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Sisters' curse: sexually antagonistic selection constrains the spread of a rare mitochondrial haplogroup
AuthorPadua, Michael V.
AdvisorZeh, Jeanne A.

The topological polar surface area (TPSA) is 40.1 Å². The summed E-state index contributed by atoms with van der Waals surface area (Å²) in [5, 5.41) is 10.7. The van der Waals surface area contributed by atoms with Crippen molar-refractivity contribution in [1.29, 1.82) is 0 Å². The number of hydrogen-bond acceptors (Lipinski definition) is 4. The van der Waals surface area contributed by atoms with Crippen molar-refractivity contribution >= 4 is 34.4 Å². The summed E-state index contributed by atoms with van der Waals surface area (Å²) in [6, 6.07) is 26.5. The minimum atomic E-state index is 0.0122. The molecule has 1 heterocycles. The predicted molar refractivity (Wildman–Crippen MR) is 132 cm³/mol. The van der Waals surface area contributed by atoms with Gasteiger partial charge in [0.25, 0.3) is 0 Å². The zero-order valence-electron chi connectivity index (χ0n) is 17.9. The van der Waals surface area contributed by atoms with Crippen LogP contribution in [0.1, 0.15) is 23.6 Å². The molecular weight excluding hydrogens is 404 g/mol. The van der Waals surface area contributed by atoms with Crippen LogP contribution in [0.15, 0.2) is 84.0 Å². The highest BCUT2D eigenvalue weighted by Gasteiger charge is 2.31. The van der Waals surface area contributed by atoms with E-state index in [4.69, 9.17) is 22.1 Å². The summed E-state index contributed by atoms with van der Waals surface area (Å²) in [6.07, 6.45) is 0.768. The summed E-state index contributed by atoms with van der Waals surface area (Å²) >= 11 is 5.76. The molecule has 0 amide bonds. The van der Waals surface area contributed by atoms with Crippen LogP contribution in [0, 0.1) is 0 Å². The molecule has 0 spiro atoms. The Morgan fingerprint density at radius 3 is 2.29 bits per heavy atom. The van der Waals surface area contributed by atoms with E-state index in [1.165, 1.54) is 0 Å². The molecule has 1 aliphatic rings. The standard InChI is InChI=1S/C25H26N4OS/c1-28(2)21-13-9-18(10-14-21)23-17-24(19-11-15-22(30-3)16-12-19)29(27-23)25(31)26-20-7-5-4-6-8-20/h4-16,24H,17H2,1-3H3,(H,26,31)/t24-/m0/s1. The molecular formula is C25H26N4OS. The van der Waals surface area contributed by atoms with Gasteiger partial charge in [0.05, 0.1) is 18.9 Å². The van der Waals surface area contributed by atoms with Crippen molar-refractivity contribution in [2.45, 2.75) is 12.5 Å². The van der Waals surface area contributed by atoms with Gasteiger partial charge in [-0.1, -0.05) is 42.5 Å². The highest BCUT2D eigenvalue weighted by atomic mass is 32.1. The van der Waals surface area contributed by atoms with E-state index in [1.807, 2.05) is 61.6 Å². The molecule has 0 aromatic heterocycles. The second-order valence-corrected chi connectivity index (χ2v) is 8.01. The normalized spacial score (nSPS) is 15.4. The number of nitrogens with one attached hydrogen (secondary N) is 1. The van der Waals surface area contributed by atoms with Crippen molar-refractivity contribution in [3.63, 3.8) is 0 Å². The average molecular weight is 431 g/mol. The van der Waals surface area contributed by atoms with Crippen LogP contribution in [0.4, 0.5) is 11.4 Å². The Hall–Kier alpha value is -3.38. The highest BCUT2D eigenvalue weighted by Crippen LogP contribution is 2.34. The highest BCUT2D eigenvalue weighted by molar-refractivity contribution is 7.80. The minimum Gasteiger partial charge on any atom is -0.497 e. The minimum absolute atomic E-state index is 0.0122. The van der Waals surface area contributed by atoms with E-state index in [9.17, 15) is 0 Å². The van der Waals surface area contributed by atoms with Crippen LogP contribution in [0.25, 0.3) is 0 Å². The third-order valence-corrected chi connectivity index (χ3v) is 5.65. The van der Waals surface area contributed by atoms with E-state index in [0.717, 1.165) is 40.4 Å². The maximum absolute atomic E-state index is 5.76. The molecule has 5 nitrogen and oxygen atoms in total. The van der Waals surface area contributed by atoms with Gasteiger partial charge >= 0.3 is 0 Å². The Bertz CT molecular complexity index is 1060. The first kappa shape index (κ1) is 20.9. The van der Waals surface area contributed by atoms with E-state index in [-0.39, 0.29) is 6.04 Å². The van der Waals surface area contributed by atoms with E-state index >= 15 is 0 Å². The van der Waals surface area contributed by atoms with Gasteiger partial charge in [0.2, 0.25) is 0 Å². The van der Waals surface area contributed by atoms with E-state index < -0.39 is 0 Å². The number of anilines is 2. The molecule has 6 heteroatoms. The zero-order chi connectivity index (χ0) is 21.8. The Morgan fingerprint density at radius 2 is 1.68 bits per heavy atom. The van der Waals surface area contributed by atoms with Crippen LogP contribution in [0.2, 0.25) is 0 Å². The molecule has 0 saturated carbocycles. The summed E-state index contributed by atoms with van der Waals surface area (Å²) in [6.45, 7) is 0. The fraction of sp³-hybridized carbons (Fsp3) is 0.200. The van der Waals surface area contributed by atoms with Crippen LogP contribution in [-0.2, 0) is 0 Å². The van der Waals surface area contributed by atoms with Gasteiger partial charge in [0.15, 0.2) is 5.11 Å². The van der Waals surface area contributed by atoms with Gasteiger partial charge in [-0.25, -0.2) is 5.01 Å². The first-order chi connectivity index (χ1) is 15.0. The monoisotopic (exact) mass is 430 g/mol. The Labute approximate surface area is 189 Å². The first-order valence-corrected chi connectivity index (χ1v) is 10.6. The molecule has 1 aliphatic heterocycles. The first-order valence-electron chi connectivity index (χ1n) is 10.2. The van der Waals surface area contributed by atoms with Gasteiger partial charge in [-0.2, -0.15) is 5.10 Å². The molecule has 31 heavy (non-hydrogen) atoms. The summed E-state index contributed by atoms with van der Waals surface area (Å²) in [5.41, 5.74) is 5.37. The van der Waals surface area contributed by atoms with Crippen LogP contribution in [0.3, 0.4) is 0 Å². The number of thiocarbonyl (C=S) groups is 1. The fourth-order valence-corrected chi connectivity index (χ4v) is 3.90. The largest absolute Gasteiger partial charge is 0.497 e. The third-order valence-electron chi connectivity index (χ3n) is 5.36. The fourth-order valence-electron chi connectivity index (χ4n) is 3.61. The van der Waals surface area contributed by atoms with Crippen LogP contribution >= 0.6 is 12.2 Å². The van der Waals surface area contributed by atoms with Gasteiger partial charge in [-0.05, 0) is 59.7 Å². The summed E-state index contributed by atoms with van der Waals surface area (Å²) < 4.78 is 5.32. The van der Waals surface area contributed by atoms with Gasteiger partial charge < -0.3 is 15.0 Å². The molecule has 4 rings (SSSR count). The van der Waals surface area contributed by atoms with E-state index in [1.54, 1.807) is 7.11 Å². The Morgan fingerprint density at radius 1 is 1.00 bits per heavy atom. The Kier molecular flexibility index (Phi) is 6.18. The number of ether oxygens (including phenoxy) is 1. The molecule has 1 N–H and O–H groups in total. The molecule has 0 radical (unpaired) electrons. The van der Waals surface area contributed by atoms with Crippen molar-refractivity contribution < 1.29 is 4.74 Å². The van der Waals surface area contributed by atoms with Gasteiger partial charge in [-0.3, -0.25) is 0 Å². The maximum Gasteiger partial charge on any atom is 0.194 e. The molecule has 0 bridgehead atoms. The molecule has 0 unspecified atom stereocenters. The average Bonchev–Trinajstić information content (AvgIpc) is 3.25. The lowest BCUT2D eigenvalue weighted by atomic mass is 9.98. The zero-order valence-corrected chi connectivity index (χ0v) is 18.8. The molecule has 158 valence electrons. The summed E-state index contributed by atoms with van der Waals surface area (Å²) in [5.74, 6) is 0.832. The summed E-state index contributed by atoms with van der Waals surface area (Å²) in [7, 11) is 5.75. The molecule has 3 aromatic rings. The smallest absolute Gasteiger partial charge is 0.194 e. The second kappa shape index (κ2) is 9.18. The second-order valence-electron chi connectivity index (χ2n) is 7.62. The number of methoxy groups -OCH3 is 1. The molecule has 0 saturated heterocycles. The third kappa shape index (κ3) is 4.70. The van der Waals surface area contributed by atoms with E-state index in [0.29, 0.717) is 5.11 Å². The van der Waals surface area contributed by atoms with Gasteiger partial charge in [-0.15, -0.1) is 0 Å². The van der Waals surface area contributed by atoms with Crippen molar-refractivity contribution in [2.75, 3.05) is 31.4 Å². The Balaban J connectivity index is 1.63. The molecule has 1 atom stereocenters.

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Females produce relatively few, large and costly eggs. By contrast, males produce large numbers of small and physiologically inexpensive sperm. This differential investment in gametes has long been identified as a force driving the evolution of divergent mating tactics in the sexes. In most species, anisogamy is also coupled with strict maternal inheritance of genetic elements in the cytoplasm, including DNA in cellular endosymbionts and mitochondria. Because males are an evolutionary dead end for mitochondria, mutations in the mitochondrial genome that are harmful or beneficial to males but not to females cannot respond directly to selection. Few studies have documented sex-specific selection acting on mitochondria, and its general evolutionary significance remains poorly understood. As a polyandrous, viviparous invertebrate with indirect sperm transfer, the pseudoscorpion, Cordylochernes scorpioides, possesses a suite of reproductive and behavioral traits that makes it ideally suited for investigating the effects of mtDNA variation on male adaptation and sexual selection. Mitochondrial genome sequencing and phylogenetic analyses have revealed the coexistence of two highly divergent mitochondrial haplogroups, Clades A and B2, in central Panamá. DNA profiling demonstrated that B2-haplogroup males enjoyed a significant sperm competitive advantage, siring 2.5 times as many offspring as A- haplogroup males in two-male sperm competition experiments. However, mtDNA variation also influenced female sexual receptivity on second mating, with B2-haplogroup females significantly less likely to accept sperm from a second male. Taken together, these findings suggest that, despite its highly advantageous effects on sperm competitive ability, the B2 haplogroup is constrained to low frequency in central Panamanian populations of C. ii scorpioides because of its negative consequences for females, in terms of reduced propensity for adaptive polyandrous behavior among females carrying B2 haplogroup mitochondria.